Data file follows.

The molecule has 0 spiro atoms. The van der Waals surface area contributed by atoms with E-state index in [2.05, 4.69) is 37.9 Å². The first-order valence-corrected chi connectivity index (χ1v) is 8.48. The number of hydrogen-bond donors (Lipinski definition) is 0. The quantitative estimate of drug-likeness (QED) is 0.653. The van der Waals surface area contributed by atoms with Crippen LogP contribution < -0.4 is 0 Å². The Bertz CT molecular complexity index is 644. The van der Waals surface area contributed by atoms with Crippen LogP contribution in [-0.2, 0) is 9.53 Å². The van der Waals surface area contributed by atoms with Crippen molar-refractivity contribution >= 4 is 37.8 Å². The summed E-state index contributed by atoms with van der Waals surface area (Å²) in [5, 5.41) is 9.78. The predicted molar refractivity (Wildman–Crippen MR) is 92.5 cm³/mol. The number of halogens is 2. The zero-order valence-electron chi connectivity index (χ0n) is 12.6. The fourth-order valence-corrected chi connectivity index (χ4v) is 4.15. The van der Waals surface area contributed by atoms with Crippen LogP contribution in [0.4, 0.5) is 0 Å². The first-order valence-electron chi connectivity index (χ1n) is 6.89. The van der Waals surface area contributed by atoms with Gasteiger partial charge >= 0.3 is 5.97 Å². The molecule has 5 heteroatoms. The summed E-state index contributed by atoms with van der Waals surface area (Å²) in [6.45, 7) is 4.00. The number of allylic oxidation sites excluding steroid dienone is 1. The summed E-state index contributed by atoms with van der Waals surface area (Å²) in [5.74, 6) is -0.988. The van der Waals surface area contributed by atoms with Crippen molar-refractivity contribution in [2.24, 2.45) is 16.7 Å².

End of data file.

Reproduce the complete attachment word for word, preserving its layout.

The molecule has 0 spiro atoms. The van der Waals surface area contributed by atoms with E-state index in [2.05, 4.69) is 37.9 Å². The first-order valence-corrected chi connectivity index (χ1v) is 8.48. The number of hydrogen-bond donors (Lipinski definition) is 0. The quantitative estimate of drug-likeness (QED) is 0.653. The van der Waals surface area contributed by atoms with Crippen LogP contribution < -0.4 is 0 Å². The Bertz CT molecular complexity index is 644. The van der Waals surface area contributed by atoms with Crippen LogP contribution in [-0.2, 0) is 9.53 Å². The van der Waals surface area contributed by atoms with Crippen molar-refractivity contribution >= 4 is 37.8 Å². The summed E-state index contributed by atoms with van der Waals surface area (Å²) in [5, 5.41) is 9.78. The predicted molar refractivity (Wildman–Crippen MR) is 92.5 cm³/mol. The number of halogens is 2. The zero-order valence-electron chi connectivity index (χ0n) is 12.6. The fourth-order valence-corrected chi connectivity index (χ4v) is 4.15. The van der Waals surface area contributed by atoms with Crippen LogP contribution in [0.4, 0.5) is 0 Å². The first-order valence-electron chi connectivity index (χ1n) is 6.89. The van der Waals surface area contributed by atoms with Gasteiger partial charge >= 0.3 is 5.97 Å². The molecule has 5 heteroatoms. The summed E-state index contributed by atoms with van der Waals surface area (Å²) in [6.45, 7) is 4.00. The number of allylic oxidation sites excluding steroid dienone is 1. The summed E-state index contributed by atoms with van der Waals surface area (Å²) in [5.74, 6) is -0.988. The van der Waals surface area contributed by atoms with Crippen molar-refractivity contribution in [2.24, 2.45) is 16.7 Å².